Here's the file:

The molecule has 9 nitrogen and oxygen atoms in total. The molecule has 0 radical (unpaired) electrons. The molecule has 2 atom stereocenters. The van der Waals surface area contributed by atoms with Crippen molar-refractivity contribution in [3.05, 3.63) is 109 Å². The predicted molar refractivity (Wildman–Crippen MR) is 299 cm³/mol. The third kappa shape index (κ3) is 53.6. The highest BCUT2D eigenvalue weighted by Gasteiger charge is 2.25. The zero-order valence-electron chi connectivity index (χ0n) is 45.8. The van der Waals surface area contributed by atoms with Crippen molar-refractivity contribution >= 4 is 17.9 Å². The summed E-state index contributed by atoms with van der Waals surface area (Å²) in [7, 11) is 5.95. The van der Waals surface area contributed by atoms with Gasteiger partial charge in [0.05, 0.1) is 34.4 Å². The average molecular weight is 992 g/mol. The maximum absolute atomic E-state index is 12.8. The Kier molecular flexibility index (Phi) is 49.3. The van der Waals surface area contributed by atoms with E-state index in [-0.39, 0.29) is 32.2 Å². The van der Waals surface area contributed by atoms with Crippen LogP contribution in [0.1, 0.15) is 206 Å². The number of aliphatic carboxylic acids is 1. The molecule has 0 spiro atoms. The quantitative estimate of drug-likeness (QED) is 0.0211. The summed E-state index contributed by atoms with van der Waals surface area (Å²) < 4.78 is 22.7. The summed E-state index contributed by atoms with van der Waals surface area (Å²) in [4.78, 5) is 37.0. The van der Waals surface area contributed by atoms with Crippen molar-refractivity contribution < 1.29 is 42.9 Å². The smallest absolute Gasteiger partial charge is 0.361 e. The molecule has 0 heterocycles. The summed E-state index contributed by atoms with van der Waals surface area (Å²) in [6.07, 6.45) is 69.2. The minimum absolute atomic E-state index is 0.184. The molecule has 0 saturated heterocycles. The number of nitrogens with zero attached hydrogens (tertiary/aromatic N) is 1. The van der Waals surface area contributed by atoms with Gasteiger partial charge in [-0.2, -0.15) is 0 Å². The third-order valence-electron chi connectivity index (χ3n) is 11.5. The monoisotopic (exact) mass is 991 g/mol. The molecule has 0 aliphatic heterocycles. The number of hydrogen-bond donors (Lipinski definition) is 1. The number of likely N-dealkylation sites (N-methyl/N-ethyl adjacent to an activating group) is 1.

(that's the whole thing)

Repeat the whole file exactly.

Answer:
The molecule has 9 nitrogen and oxygen atoms in total. The molecule has 0 radical (unpaired) electrons. The molecule has 2 atom stereocenters. The van der Waals surface area contributed by atoms with Crippen molar-refractivity contribution in [3.05, 3.63) is 109 Å². The predicted molar refractivity (Wildman–Crippen MR) is 299 cm³/mol. The third kappa shape index (κ3) is 53.6. The highest BCUT2D eigenvalue weighted by Gasteiger charge is 2.25. The zero-order valence-electron chi connectivity index (χ0n) is 45.8. The van der Waals surface area contributed by atoms with Crippen molar-refractivity contribution >= 4 is 17.9 Å². The summed E-state index contributed by atoms with van der Waals surface area (Å²) in [7, 11) is 5.95. The van der Waals surface area contributed by atoms with Gasteiger partial charge in [0.05, 0.1) is 34.4 Å². The average molecular weight is 992 g/mol. The maximum absolute atomic E-state index is 12.8. The Kier molecular flexibility index (Phi) is 49.3. The van der Waals surface area contributed by atoms with E-state index in [-0.39, 0.29) is 32.2 Å². The van der Waals surface area contributed by atoms with Crippen LogP contribution in [0.1, 0.15) is 206 Å². The number of aliphatic carboxylic acids is 1. The molecule has 0 spiro atoms. The quantitative estimate of drug-likeness (QED) is 0.0211. The summed E-state index contributed by atoms with van der Waals surface area (Å²) < 4.78 is 22.7. The summed E-state index contributed by atoms with van der Waals surface area (Å²) in [4.78, 5) is 37.0. The van der Waals surface area contributed by atoms with Crippen molar-refractivity contribution < 1.29 is 42.9 Å². The smallest absolute Gasteiger partial charge is 0.361 e. The molecule has 0 heterocycles. The summed E-state index contributed by atoms with van der Waals surface area (Å²) in [6.07, 6.45) is 69.2. The minimum absolute atomic E-state index is 0.184. The molecule has 0 saturated heterocycles. The number of nitrogens with zero attached hydrogens (tertiary/aromatic N) is 1. The van der Waals surface area contributed by atoms with Gasteiger partial charge in [-0.2, -0.15) is 0 Å². The third-order valence-electron chi connectivity index (χ3n) is 11.5. The monoisotopic (exact) mass is 991 g/mol. The molecule has 0 aliphatic heterocycles. The number of hydrogen-bond donors (Lipinski definition) is 1. The number of likely N-dealkylation sites (N-methyl/N-ethyl adjacent to an activating group) is 1.